Two of the most critical issues facing the U.S. military right now are the need to retain its highly trained personnel, and the need to address our country's vulnerability on the cyber warfare front. So what if we were to approach those two problems by using them to help solve each other?
I can think of no better example of the retention problem than the case of my own son, who earlier this year resigned from the U.S. Navy to take a job with IBM. He graduated with a degree in computer science from the U.S. Naval Academy in 2003, ranked ninth in his class of more than 1,000 midshipmen with a 4.0 grade point average. That performance earned him a scholarship to Cambridge University in the United Kingdom, where he excelled in completing a master's degree in computer science. To say that he was one of the Navy's best isn't just the rambling of a proud papa-he served with distinction on two deployments to the Middle East, and was awarded the Navy Commendation Medal.
Unfortunately for the Navy, my son resigned just about as soon as he was entitled to do so. The reason: The only options the Navy gave him entailed future deployments that would mean many more months away from his family. With strength and dedication to duty, he endured missing the birth of his first child, but he wasn't going to miss another one. So today, IBM and its clients, not the Navy and the citizens it serves, are the ones benefiting from his capabilities.
Meanwhile, the cyber warfare threat against our country is escalating by the day. A story I wrote on the topic last year was only one of many that have documented the seriousness of the threat. Here's an excerpt:
"Laws of war would forbid targeting purely civilian infrastructure," [says] Steven Chabinsky, senior cyberadvisor to the director of national intelligence. "But terrorists, of course, don't limit themselves by the Geneva Conventions." While Chabinsky declined to be specific because of concerns about compromising intelligence-gathering methods, he affirmed that the U.S. has identified "a number of sophisticated nation-state actors who we believe have the capability to bring down portions of our critical infrastructure." Although terrorists may not be capable of attacking our critical infrastructure themselves, "it's less clear whether they could find a hired gun to do so," Chabinsky says. "Obviously, terrorist groups have the intent to harm us, are aware of the potential impact of a successful cyberattack and would find the ability to attack us from a distance quite appealing."
Now, in light of that threat, suppose the U.S. military enticed its most talented computer experts to extend their service by guaranteeing that they wouldn't be deployed overseas for months on end, but rather would serve at home on a virtual overseas battlefield to counter the cyber warfare threat. The good news is that steps are being taken that could lead to exactly that.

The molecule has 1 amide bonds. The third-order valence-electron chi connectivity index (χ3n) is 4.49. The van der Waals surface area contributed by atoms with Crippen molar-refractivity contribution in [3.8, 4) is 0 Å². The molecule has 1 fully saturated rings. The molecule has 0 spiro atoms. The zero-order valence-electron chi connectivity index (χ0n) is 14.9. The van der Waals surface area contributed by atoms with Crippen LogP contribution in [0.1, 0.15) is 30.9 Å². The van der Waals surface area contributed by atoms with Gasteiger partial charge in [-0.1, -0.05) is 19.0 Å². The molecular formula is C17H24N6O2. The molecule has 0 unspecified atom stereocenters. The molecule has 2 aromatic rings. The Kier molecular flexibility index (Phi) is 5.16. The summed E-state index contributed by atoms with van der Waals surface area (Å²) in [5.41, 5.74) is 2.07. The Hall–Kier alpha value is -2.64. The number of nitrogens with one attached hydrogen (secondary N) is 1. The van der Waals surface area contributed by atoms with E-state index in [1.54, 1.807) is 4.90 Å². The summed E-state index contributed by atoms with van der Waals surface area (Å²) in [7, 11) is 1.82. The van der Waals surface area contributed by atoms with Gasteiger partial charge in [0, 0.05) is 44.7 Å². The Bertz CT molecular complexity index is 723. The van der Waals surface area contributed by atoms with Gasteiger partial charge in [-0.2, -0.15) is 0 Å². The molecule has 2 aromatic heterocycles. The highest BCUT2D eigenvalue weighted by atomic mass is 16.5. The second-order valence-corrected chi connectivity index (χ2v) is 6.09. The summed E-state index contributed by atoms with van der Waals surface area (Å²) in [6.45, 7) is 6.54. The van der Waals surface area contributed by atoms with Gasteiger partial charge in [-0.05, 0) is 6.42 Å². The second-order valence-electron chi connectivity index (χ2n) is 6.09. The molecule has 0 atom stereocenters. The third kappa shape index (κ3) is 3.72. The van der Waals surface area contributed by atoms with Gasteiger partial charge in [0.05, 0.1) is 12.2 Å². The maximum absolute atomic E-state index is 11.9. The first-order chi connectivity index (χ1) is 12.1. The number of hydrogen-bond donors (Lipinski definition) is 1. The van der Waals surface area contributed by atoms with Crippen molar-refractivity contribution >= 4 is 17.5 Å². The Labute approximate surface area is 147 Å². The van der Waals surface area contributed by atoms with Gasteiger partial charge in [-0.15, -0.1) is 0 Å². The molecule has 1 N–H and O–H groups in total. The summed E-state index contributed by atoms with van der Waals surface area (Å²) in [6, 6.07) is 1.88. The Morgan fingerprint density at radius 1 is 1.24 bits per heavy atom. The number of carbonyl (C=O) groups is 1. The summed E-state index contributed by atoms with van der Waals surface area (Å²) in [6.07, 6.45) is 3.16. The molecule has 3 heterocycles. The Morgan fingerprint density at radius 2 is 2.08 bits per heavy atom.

Military Times reported yesterday that the U.S. Marine Corps plans to introduce a new cyber warfare career path that would allow Marines to serve for the length of their commitment without being deployed overseas. Lt. Gen. George Flynn, deputy commandant for combat development and integration, explained it to a House Armed Services Committee panel this way:
"One thing that we have to take a look at is, once you get somebody schooled in this area and they become an effective operator, they need to stay in it. And so we're going to have to take a look at career progression [in which it] isn't going to be acceptable to somebody not to have to go out of occupational specialty assignment to get promoted," Flynn said. "This may be the case where, once you're in cyber, you never leave the cyber, something like we do with some of our special operations units."
Although Flynn had few specifics for what Marine officials could be cooking up, he did mention that cyber-Marines could have longer enlistments, of which about two years would be spent just in training, and there may be special bonuses or other lures to keep them in the force.
Flynn and the top cyberwarfare commanders of the other three services, who appeared with him, acknowledged the military will not be able to compete with the private sector in paying top dollar for cyber experts. But, they said, they're confident they can recruit specialists with the promise of high-quality training and their pitch of joining the few and the proud.
The sooner this program is realized, the better for our country, especially if it's expanded to entice personnel who are computer experts, but whose initial service wasn't cyber-warfare-related, to remain in military service.